Ocean Aero, Inc. announced a multi-million-dollar agreement to deliver a variety of its autonomous, underwater and surface vehicle (AUSV) models to the U.S. Department of Homeland Security (DHS) Science and Technology Directorate (S&T).
The company will be delivering a mix of its Navigator and Discovery models and working closely with DHS and other program participants — the U.S. Coast Guard (USCG), U.S. Customs and Border Protection (CBP), The University of Southern Mississippi (USM), the U.S. Naval Research Laboratory (NRL), and Cherokee Nation Strategic Programs, LLC.
Ocean Aero’s vehicles will be deployed in a wide range of ocean environments, providing a platform for the integration, testing, and evaluation of a variety of advanced sensors.
“This is a strategic agreement, and we’re proud to be working with DHS S&T and such a distinguished group of organizations, who are committed to protecting the maritime environments surrounding our nation,” said Eric Patten, CEO of Ocean Aero. “This new program is in line with the Commercial Engagement through Ocean Technology (CENOTE) Act of 2018 and adds to the rapidly increasing adoption of unmanned systems by our government agencies.”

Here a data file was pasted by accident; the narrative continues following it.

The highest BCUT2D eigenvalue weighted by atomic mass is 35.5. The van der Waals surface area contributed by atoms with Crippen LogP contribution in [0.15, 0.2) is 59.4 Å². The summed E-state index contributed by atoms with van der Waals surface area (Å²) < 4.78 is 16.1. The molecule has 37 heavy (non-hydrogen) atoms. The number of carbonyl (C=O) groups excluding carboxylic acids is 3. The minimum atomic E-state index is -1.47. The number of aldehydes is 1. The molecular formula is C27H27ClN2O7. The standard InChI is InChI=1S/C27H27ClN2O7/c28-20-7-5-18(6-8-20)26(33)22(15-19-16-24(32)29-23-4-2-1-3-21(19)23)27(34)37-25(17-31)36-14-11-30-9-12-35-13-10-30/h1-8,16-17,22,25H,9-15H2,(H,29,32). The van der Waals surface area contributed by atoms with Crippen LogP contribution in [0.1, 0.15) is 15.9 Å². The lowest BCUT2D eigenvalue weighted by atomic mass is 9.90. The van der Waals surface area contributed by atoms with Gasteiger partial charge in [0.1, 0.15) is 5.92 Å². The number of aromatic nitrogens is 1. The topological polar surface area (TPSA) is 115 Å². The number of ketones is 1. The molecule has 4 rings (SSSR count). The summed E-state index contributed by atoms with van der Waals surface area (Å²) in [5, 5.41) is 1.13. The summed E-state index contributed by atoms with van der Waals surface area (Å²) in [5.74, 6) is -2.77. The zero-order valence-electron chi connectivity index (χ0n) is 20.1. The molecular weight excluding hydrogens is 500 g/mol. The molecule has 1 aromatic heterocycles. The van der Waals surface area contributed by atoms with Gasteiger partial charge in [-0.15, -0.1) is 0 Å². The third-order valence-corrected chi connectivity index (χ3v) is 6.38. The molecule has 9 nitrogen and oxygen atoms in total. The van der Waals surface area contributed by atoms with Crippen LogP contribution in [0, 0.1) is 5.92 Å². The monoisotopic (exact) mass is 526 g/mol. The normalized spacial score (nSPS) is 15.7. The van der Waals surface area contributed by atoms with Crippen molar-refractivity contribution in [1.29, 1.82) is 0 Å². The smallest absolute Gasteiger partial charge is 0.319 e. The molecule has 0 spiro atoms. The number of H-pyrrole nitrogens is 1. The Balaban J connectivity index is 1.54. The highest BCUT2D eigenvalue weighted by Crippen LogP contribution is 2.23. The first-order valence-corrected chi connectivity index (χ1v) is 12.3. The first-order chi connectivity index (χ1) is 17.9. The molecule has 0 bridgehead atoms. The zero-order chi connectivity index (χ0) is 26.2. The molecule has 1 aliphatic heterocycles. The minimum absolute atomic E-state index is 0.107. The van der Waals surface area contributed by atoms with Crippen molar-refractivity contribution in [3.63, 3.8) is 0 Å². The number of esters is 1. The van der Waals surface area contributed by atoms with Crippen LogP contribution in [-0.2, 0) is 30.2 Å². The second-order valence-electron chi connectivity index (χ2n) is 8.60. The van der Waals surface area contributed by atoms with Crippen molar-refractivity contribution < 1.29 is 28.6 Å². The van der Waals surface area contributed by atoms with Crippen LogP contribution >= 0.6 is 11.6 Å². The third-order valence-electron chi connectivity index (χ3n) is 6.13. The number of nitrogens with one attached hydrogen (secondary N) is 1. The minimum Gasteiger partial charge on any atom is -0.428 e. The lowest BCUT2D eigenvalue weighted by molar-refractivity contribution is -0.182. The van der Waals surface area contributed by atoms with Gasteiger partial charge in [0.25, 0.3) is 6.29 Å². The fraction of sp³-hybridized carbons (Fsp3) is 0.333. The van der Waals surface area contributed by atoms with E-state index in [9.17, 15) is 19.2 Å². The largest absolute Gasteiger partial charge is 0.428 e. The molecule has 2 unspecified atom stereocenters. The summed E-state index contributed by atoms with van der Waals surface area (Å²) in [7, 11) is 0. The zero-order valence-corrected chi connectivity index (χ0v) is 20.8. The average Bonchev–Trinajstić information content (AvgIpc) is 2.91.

Ocean Aero produces three models (all 4 meters in length) — the Navigator, Discovery, and Scout. All of the models feature a unique combination of folding wingsail and solar panels that enables them to traverse long distances.
Rechargeable lithium-ion batteries power command, control, communications (C3) and sensor payload functions. The retractable wingsail allows the vehicles to submerge and avoid harsh surface conditions, evade detection, and perform subsurface data collection tasks.
The Launch and Recovery System (LARS) for all models is a simple, safe, and time-saving solution, and can be operated from ramp, dockside or at sea.
The distinct capabilities of the three models are:
The Navigator performs duties on the surface and can transform into a fully autonomous underwater vehicle, capable of submerging to 200 meters depth. Precise underwater navigation is achieved using an Inertial Navigation System (INS) coupled with a Doppler Velocity Log (DVL), with propulsion coming from dual electric thrusters.
The Discovery is not equipped with an underwater navigation system, as it is designed to collect vertical and horizontal profile data while submerging to maximum depth of 100 meters.
The Scout is a fleet surface data collection vehicle, easily directed to a variety of positions in a mission set. The Scout can also submerge to the water surface level to provide added survivability in rough weather or if needed, decrease the detectability of the vehicle.
Supported by U.S. patents, Ocean Aero’s intelligent autonomous technology is ideally suited to fit the program’s various strategic maritime missions, ranging from intelligence and surveillance to marine mammal tracking, to Met-Ocean data gathering to persistent situational awareness, according to an Ocean Aero statement.